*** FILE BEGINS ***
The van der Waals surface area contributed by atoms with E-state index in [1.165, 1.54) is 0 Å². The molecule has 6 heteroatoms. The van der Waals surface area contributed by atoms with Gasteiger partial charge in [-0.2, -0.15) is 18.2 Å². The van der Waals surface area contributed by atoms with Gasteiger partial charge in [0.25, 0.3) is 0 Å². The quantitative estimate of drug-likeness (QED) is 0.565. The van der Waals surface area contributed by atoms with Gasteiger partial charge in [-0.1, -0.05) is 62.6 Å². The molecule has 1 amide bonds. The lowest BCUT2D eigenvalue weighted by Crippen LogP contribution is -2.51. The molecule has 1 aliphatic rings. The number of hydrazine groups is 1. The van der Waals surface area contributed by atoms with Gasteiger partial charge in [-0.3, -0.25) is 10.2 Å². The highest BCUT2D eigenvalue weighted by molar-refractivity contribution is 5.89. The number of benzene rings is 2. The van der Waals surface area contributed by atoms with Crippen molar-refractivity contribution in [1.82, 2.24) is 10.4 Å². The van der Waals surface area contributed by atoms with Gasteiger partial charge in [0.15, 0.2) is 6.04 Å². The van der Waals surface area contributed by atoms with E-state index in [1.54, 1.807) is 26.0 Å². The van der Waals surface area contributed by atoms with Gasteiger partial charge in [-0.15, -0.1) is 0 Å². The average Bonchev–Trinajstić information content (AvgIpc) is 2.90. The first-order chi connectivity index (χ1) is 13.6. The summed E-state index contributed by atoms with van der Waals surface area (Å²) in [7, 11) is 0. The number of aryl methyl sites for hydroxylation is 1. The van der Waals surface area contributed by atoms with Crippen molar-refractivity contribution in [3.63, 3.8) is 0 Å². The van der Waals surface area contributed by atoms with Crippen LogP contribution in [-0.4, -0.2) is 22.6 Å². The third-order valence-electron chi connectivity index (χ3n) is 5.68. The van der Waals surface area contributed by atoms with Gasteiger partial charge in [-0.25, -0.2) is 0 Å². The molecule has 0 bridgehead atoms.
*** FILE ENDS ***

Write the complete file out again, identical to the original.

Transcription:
The van der Waals surface area contributed by atoms with E-state index in [1.165, 1.54) is 0 Å². The molecule has 6 heteroatoms. The van der Waals surface area contributed by atoms with Gasteiger partial charge in [-0.2, -0.15) is 18.2 Å². The van der Waals surface area contributed by atoms with Gasteiger partial charge in [0.25, 0.3) is 0 Å². The quantitative estimate of drug-likeness (QED) is 0.565. The van der Waals surface area contributed by atoms with Gasteiger partial charge in [-0.1, -0.05) is 62.6 Å². The molecule has 1 amide bonds. The lowest BCUT2D eigenvalue weighted by Crippen LogP contribution is -2.51. The molecule has 1 aliphatic rings. The number of hydrazine groups is 1. The van der Waals surface area contributed by atoms with Gasteiger partial charge in [-0.3, -0.25) is 10.2 Å². The highest BCUT2D eigenvalue weighted by molar-refractivity contribution is 5.89. The number of benzene rings is 2. The van der Waals surface area contributed by atoms with Crippen molar-refractivity contribution in [1.82, 2.24) is 10.4 Å². The van der Waals surface area contributed by atoms with Gasteiger partial charge in [0.15, 0.2) is 6.04 Å². The van der Waals surface area contributed by atoms with E-state index in [1.54, 1.807) is 26.0 Å². The van der Waals surface area contributed by atoms with Gasteiger partial charge in [-0.15, -0.1) is 0 Å². The average Bonchev–Trinajstić information content (AvgIpc) is 2.90. The first-order chi connectivity index (χ1) is 13.6. The summed E-state index contributed by atoms with van der Waals surface area (Å²) in [7, 11) is 0. The number of aryl methyl sites for hydroxylation is 1. The van der Waals surface area contributed by atoms with Crippen molar-refractivity contribution in [3.63, 3.8) is 0 Å². The van der Waals surface area contributed by atoms with Crippen LogP contribution in [-0.4, -0.2) is 22.6 Å². The third-order valence-electron chi connectivity index (χ3n) is 5.68. The van der Waals surface area contributed by atoms with Gasteiger partial charge in [-0.25, -0.2) is 0 Å². The molecule has 0 bridgehead atoms.